For anyone that's ever played any game in the franchise's history, Star Fox Zero feels immediately familiar. The Arwing's back and along with it is the anthropomorphic crew of galactic space animals led by Fox McCloud. Corneria, that war-torn planet from the original game, sets the stage for one of two missions Nintendo made available for play on the show floor. The other is an all-range boss battle dogfight that takes place in outer space. But before the rep on hand let me jump into battle, I was entered into a training simulation set within the cockpit of the Arwing.
Before I dive into a rundown of the gameplay, it's important I start with the ideal "posture" Nintendo recommends for play. On the advice of a nearby rep, I loosely locked my elbows to my sides -- just above my hips -- and held the GamePad a short distance in front of me. I'll admit I was initially confused as to what I was supposed to be doing and where I was supposed to be looking. The GamePad is pretty much your "turret" and moving it doesn't translate into moving the Arwing onscreen; you control that with the left thumbstick. Acceleration and braking are handled by pressing up or down on the right thumbstick, respectively. Meanwhile, the ZR trigger fires off a stream of laser blasts and ZL can be used for a loose lock-on that merely shows you where your target is located.
As if that weren't enough to juggle, simultaneously pressing down on the left thumbstick and up on the right one initiates a somersault that'll place your Arwing behind an approaching enemy. Additionally, pressing down simultaneously on both thumbsticks will cause your ship to make a U-turn. Both of those actions are also mapped to the GamePad's lettered buttons; in this case "X" and "Y." But wait, there's more: As you can imagine, your reticle will need (constant) recalibration, so a quick press-in of the left thumbstick will do the trick. As a result of this control scheme brain dump, I pretty much flubbed the training. It was just too much to take in while juggling between screens, tracking enemies and recalibrating my reticle. So the obvious next step for was to jump right into Corneria.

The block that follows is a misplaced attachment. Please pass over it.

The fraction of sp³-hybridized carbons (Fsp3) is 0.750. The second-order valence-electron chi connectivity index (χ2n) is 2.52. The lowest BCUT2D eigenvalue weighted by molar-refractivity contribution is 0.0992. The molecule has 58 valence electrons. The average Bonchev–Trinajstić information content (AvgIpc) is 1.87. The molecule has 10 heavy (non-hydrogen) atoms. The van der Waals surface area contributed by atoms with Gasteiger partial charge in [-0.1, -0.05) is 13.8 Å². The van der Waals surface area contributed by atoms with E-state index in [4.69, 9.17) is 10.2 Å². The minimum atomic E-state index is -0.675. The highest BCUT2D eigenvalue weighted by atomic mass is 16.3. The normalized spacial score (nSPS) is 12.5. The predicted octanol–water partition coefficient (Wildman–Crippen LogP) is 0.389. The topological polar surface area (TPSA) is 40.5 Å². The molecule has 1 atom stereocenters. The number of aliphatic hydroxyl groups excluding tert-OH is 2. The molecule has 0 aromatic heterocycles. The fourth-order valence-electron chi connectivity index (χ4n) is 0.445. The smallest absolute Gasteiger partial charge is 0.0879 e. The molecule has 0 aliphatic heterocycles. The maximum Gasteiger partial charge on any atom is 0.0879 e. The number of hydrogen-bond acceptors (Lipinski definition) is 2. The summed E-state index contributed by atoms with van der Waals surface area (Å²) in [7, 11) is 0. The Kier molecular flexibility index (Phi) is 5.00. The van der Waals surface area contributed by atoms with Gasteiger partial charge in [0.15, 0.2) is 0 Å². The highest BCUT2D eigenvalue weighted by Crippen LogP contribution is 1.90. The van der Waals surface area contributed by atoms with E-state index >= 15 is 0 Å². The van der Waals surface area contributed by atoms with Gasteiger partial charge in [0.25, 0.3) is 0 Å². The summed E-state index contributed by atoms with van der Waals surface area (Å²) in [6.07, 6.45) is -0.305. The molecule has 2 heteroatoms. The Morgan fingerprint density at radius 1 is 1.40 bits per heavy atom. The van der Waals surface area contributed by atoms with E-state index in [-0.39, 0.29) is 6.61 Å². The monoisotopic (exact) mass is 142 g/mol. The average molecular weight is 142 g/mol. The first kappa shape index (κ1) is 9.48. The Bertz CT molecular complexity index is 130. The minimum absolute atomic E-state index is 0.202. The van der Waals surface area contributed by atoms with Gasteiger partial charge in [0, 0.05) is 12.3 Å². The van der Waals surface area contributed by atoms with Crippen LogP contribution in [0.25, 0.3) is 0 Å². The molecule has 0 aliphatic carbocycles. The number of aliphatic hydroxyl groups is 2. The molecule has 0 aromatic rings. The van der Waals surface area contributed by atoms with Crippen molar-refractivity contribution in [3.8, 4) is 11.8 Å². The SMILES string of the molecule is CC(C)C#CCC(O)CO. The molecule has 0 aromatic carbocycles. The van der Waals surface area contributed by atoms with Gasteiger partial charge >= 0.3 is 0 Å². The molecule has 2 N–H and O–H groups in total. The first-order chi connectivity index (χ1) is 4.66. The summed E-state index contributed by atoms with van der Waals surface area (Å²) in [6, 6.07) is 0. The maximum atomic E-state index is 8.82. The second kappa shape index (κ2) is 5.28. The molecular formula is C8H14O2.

Here is where things started to slowly click into place. As this Corneria battle is set in a land-based, sandboxed area, I had more time to practice using the various control techniques and pick off enemies. With each kill, Star Fox Zero became less daunting and more enjoyable. Soon, I was out-maneuvering rogue ships and picking off enemies from a distance. But then the nearby rep threw another curveball my way: By pressing "A," you can transform into a bird-like land vehicle with the ability to hover. I didn't spend much time in this form, but it came in handy when taking out targets placed atop spider-like robots.
It wasn't until the all-range space dogfight that I realized I was having a lot of fun. Sure, I'd been (politely) cursing non-stop while getting to grips with the controls before, but now I was littering the room with expletives from the intensity of the deep space combat. Free of any landlocked targets, Star Fox Zero makes the most sense. I was at liberty to accelerate and brake at will; to initiate constant U-turns, somersaults and lock-ons. And, most importantly, I felt comfortable shifting between the TV screen and GamePad to chase and successfully take out the Piggy boss.
Whether my sudden comfort with Star Fox Zero's controls was a result of my extended playtime (about 10 minutes), I can't say for sure. Though, the on-hand rep seemed to think that was the case. What I can tell you with certainty is that Star Fox Zero will make you mad, and then it will make you wonder why it took so long for Nintendo to get this classic-in-the-making out on the Wii U.
[Images credit: Nintendo]
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